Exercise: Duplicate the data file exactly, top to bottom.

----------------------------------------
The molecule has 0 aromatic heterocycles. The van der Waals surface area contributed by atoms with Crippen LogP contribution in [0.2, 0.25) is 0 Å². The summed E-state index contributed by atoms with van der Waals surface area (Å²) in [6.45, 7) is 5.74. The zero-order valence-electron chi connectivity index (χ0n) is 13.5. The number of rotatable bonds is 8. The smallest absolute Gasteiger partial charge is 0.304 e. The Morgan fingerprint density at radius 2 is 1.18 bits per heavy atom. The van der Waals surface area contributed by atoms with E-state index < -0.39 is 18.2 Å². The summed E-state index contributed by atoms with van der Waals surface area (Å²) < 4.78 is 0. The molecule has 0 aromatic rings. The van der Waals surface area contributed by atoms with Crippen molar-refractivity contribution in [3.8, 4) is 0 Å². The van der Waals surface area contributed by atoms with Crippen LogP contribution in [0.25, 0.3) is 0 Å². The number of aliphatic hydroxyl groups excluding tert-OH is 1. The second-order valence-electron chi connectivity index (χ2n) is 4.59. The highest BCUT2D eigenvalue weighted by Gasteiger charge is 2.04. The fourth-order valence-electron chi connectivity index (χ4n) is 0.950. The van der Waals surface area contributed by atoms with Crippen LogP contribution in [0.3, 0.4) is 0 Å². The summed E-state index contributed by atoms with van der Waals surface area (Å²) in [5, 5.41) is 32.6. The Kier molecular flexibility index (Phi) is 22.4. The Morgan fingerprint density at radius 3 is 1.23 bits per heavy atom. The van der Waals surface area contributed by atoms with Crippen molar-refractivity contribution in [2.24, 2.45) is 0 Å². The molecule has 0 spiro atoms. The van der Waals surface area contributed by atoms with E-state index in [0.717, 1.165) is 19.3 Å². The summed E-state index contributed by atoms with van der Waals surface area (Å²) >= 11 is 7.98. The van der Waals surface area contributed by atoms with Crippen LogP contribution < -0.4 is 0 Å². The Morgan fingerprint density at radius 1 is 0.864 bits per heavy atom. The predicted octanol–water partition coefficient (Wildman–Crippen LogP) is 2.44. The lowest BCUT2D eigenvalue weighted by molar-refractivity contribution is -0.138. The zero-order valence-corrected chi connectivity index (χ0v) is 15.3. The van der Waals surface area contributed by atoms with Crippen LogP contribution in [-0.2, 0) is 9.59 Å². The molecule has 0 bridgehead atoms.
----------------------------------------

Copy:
The molecule has 0 aromatic heterocycles. The van der Waals surface area contributed by atoms with Crippen LogP contribution in [0.2, 0.25) is 0 Å². The summed E-state index contributed by atoms with van der Waals surface area (Å²) in [6.45, 7) is 5.74. The zero-order valence-electron chi connectivity index (χ0n) is 13.5. The number of rotatable bonds is 8. The smallest absolute Gasteiger partial charge is 0.304 e. The Morgan fingerprint density at radius 2 is 1.18 bits per heavy atom. The van der Waals surface area contributed by atoms with E-state index < -0.39 is 18.2 Å². The summed E-state index contributed by atoms with van der Waals surface area (Å²) < 4.78 is 0. The molecule has 0 aromatic rings. The van der Waals surface area contributed by atoms with Crippen molar-refractivity contribution in [3.8, 4) is 0 Å². The van der Waals surface area contributed by atoms with Crippen LogP contribution in [0.25, 0.3) is 0 Å². The number of aliphatic hydroxyl groups excluding tert-OH is 1. The second-order valence-electron chi connectivity index (χ2n) is 4.59. The highest BCUT2D eigenvalue weighted by Gasteiger charge is 2.04. The fourth-order valence-electron chi connectivity index (χ4n) is 0.950. The van der Waals surface area contributed by atoms with Crippen LogP contribution in [0.3, 0.4) is 0 Å². The summed E-state index contributed by atoms with van der Waals surface area (Å²) in [5, 5.41) is 32.6. The Kier molecular flexibility index (Phi) is 22.4. The Morgan fingerprint density at radius 3 is 1.23 bits per heavy atom. The van der Waals surface area contributed by atoms with Crippen molar-refractivity contribution in [2.24, 2.45) is 0 Å². The molecule has 0 spiro atoms. The van der Waals surface area contributed by atoms with E-state index in [0.717, 1.165) is 19.3 Å². The summed E-state index contributed by atoms with van der Waals surface area (Å²) >= 11 is 7.98. The van der Waals surface area contributed by atoms with Crippen LogP contribution < -0.4 is 0 Å². The Morgan fingerprint density at radius 1 is 0.864 bits per heavy atom. The predicted octanol–water partition coefficient (Wildman–Crippen LogP) is 2.44. The lowest BCUT2D eigenvalue weighted by molar-refractivity contribution is -0.138. The zero-order valence-corrected chi connectivity index (χ0v) is 15.3. The van der Waals surface area contributed by atoms with Crippen LogP contribution in [-0.2, 0) is 9.59 Å². The molecule has 0 bridgehead atoms.